Data quality frameworks have been described for specific types of data sources and specific objectives. For example, the EMA’s Guideline on Registry-based studies (2021) describes four quality components for use of patient registries (mainly disease registries) for regulatory purposes: Consistency, Completeness, Accuracy and Timeliness. A roadmap to using historical controls in clinical trials – by Drug Information Association Adaptive Design Scientific Working Group (DIA-ADSWG) (Orphanet J Rare Dis. 2020;15:69) describes the main sources of RWD to be used as historical controls, with an Appendix providing guidance on factors to be evaluated in the assessment of the relevance of RWD sources and resultant analyses.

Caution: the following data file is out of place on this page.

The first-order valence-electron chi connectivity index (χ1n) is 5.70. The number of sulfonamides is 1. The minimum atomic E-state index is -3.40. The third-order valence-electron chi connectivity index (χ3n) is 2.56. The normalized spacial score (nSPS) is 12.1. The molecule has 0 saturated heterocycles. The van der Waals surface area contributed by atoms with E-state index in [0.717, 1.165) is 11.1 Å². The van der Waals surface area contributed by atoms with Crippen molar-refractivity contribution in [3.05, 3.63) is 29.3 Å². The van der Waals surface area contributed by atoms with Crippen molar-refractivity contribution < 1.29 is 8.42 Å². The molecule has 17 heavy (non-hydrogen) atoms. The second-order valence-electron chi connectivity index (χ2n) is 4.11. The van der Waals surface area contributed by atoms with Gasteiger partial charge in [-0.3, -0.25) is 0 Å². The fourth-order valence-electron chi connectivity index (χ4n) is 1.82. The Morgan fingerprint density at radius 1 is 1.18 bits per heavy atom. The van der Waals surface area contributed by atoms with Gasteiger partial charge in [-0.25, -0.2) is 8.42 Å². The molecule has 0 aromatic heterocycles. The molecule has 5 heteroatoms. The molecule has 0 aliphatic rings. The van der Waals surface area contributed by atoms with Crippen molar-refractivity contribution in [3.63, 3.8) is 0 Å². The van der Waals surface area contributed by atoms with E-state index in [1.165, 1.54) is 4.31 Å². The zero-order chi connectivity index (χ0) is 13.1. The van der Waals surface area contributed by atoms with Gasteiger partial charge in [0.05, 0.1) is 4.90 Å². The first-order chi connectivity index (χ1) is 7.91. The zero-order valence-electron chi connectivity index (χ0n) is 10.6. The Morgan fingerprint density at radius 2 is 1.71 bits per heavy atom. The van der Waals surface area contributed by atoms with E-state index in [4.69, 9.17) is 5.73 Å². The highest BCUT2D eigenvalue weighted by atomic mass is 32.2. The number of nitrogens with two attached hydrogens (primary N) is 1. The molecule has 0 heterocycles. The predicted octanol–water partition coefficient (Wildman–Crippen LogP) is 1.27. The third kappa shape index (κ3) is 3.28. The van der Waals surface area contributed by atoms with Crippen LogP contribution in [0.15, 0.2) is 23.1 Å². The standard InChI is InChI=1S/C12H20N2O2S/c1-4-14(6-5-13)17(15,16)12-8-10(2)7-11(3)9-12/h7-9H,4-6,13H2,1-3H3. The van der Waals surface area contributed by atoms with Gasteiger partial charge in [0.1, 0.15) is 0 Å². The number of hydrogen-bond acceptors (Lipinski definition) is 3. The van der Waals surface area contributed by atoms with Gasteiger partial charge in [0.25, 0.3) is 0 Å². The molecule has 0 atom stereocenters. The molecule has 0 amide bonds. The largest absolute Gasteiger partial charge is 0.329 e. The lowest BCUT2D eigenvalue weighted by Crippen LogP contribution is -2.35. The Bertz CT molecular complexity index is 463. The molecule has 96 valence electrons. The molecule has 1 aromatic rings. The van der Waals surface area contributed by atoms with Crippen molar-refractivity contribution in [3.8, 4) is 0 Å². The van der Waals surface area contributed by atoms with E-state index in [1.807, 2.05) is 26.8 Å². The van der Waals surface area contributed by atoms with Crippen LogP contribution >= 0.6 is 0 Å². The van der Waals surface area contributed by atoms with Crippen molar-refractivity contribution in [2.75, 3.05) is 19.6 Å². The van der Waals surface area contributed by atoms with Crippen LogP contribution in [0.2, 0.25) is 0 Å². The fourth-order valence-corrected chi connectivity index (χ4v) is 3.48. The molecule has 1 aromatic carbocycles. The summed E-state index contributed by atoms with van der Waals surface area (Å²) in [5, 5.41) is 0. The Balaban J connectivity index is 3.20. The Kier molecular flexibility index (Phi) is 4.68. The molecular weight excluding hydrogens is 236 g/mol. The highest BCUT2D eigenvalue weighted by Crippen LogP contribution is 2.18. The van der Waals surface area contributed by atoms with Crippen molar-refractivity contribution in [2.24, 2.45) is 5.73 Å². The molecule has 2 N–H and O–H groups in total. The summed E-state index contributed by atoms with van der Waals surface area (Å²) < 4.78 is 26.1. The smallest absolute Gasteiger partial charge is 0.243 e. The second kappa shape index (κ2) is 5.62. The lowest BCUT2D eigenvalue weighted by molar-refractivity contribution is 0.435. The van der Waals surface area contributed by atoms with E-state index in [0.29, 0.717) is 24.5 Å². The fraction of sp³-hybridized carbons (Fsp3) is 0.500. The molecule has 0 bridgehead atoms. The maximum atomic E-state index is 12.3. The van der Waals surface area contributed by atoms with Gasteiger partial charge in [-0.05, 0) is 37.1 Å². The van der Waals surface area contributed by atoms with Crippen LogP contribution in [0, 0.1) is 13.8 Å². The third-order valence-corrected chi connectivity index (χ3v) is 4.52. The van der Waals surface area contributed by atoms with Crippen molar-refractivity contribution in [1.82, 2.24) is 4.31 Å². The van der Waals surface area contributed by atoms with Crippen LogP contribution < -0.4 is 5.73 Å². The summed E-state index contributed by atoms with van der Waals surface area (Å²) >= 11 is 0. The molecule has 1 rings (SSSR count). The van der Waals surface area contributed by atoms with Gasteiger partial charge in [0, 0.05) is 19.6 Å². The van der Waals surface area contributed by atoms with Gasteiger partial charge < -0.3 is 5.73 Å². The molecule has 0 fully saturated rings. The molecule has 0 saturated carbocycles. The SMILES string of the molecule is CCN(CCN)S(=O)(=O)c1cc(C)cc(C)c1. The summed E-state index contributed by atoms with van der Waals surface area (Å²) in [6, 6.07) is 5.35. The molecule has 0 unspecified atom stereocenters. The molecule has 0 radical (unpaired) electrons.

Algorithms have been proposed to identify fit-for-purpose data to address research questions. For example, The Structured Process to Identify Fit-For-Purpose Data: A Data Feasibility Assessment Framework (Clin Pharmacol Ther. 2022;111(1):122-34) and its update, A Structured Process to Identify Fit-for Purpose Study Design and Data to Generate Valid and Transparent Real-World Evidence for Regulatory uses (Clin Pharmacol Ther. 2023;113(6):1235-1239), aim to complement FDA’s framework for RWE with a structured and detailed stepwise approach for the identification and feasibility assessment of candidate data sources for a specific study. The update emphasises the importance of initial study design, including designing a hypothetical target trial as a benchmark for the real-world study design before proceeding to data feasibility assessment. Whilst the approach of data feasibility assessment should be recommended, the complexity of some of the algorithms may discourage their use in practice. The experience will show to which extent they can support the validity and transparency of study results and ultimately the level of confidence in the evidence provided. It is also acknowledged that many investigators simply use the data source(s) they have access to and are familiar with in terms of potential bias, confounding and missing data.